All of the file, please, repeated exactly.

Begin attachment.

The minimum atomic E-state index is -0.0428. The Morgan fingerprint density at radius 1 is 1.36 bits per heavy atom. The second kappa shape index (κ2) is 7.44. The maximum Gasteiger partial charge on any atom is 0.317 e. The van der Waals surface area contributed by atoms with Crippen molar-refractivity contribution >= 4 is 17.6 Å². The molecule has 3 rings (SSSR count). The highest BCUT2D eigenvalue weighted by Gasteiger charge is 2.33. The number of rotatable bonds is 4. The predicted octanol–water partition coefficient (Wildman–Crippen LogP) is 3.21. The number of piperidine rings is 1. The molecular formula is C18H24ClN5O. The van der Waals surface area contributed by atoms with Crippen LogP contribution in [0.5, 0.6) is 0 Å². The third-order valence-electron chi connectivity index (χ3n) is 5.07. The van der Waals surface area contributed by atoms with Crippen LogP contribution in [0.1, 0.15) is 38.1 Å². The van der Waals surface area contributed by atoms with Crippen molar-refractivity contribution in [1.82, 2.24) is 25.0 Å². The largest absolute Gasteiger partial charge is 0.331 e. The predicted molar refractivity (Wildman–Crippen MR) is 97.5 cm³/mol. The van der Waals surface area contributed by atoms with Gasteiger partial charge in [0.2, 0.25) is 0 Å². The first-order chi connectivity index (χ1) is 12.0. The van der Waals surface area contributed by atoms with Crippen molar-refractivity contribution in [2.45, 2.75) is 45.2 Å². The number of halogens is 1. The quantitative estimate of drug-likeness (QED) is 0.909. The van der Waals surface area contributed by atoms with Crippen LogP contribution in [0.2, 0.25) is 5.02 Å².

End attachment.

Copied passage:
The minimum atomic E-state index is -0.0428. The Morgan fingerprint density at radius 1 is 1.36 bits per heavy atom. The second kappa shape index (κ2) is 7.44. The maximum Gasteiger partial charge on any atom is 0.317 e. The van der Waals surface area contributed by atoms with Crippen molar-refractivity contribution >= 4 is 17.6 Å². The molecule has 3 rings (SSSR count). The highest BCUT2D eigenvalue weighted by Gasteiger charge is 2.33. The number of rotatable bonds is 4. The predicted octanol–water partition coefficient (Wildman–Crippen LogP) is 3.21. The number of piperidine rings is 1. The molecular formula is C18H24ClN5O. The van der Waals surface area contributed by atoms with Crippen LogP contribution in [0.5, 0.6) is 0 Å². The third-order valence-electron chi connectivity index (χ3n) is 5.07. The van der Waals surface area contributed by atoms with Crippen LogP contribution in [0.1, 0.15) is 38.1 Å². The van der Waals surface area contributed by atoms with Crippen molar-refractivity contribution in [1.82, 2.24) is 25.0 Å². The largest absolute Gasteiger partial charge is 0.331 e. The predicted molar refractivity (Wildman–Crippen MR) is 97.5 cm³/mol. The van der Waals surface area contributed by atoms with Gasteiger partial charge in [0.2, 0.25) is 0 Å². The first-order chi connectivity index (χ1) is 12.0. The van der Waals surface area contributed by atoms with Crippen molar-refractivity contribution in [2.45, 2.75) is 45.2 Å². The number of halogens is 1. The quantitative estimate of drug-likeness (QED) is 0.909. The van der Waals surface area contributed by atoms with Crippen LogP contribution in [0.2, 0.25) is 5.02 Å².